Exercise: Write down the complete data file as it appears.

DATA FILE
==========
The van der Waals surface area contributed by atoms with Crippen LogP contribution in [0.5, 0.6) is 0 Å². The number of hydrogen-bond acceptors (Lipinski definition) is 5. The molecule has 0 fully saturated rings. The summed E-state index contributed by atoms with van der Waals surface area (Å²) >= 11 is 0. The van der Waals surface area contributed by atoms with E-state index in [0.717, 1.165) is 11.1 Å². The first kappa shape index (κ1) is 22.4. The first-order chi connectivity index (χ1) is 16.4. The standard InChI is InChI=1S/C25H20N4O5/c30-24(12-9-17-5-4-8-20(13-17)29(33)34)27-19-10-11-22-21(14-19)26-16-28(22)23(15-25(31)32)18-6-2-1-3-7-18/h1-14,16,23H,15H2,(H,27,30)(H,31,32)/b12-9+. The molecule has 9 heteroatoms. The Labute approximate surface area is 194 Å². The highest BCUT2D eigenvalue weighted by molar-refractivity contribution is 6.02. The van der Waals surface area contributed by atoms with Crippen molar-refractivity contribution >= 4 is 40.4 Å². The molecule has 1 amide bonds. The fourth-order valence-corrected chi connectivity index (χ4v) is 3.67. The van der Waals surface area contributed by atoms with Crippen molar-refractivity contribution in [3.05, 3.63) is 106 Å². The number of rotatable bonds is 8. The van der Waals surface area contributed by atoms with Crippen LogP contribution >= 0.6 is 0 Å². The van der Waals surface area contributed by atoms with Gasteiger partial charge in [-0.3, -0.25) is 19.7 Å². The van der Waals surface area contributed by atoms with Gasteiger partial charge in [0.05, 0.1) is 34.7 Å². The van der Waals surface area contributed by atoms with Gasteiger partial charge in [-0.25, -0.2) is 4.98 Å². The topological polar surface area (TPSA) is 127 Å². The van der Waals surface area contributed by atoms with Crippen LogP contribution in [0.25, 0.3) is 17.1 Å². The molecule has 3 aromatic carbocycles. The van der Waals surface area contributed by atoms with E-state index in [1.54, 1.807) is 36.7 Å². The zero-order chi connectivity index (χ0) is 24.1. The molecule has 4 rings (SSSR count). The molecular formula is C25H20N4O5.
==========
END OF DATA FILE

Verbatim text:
The van der Waals surface area contributed by atoms with Crippen LogP contribution in [0.5, 0.6) is 0 Å². The number of hydrogen-bond acceptors (Lipinski definition) is 5. The molecule has 0 fully saturated rings. The summed E-state index contributed by atoms with van der Waals surface area (Å²) >= 11 is 0. The van der Waals surface area contributed by atoms with E-state index in [0.717, 1.165) is 11.1 Å². The first kappa shape index (κ1) is 22.4. The first-order chi connectivity index (χ1) is 16.4. The standard InChI is InChI=1S/C25H20N4O5/c30-24(12-9-17-5-4-8-20(13-17)29(33)34)27-19-10-11-22-21(14-19)26-16-28(22)23(15-25(31)32)18-6-2-1-3-7-18/h1-14,16,23H,15H2,(H,27,30)(H,31,32)/b12-9+. The molecule has 9 heteroatoms. The Labute approximate surface area is 194 Å². The highest BCUT2D eigenvalue weighted by molar-refractivity contribution is 6.02. The van der Waals surface area contributed by atoms with Crippen molar-refractivity contribution >= 4 is 40.4 Å². The molecule has 1 amide bonds. The fourth-order valence-corrected chi connectivity index (χ4v) is 3.67. The van der Waals surface area contributed by atoms with Crippen molar-refractivity contribution in [3.05, 3.63) is 106 Å². The number of rotatable bonds is 8. The van der Waals surface area contributed by atoms with Crippen LogP contribution >= 0.6 is 0 Å². The van der Waals surface area contributed by atoms with Gasteiger partial charge in [-0.3, -0.25) is 19.7 Å². The van der Waals surface area contributed by atoms with Gasteiger partial charge in [0.05, 0.1) is 34.7 Å². The van der Waals surface area contributed by atoms with Gasteiger partial charge in [-0.25, -0.2) is 4.98 Å². The topological polar surface area (TPSA) is 127 Å². The van der Waals surface area contributed by atoms with Crippen LogP contribution in [0.25, 0.3) is 17.1 Å². The molecule has 3 aromatic carbocycles. The van der Waals surface area contributed by atoms with E-state index in [1.54, 1.807) is 36.7 Å². The zero-order chi connectivity index (χ0) is 24.1. The molecule has 4 rings (SSSR count). The molecular formula is C25H20N4O5.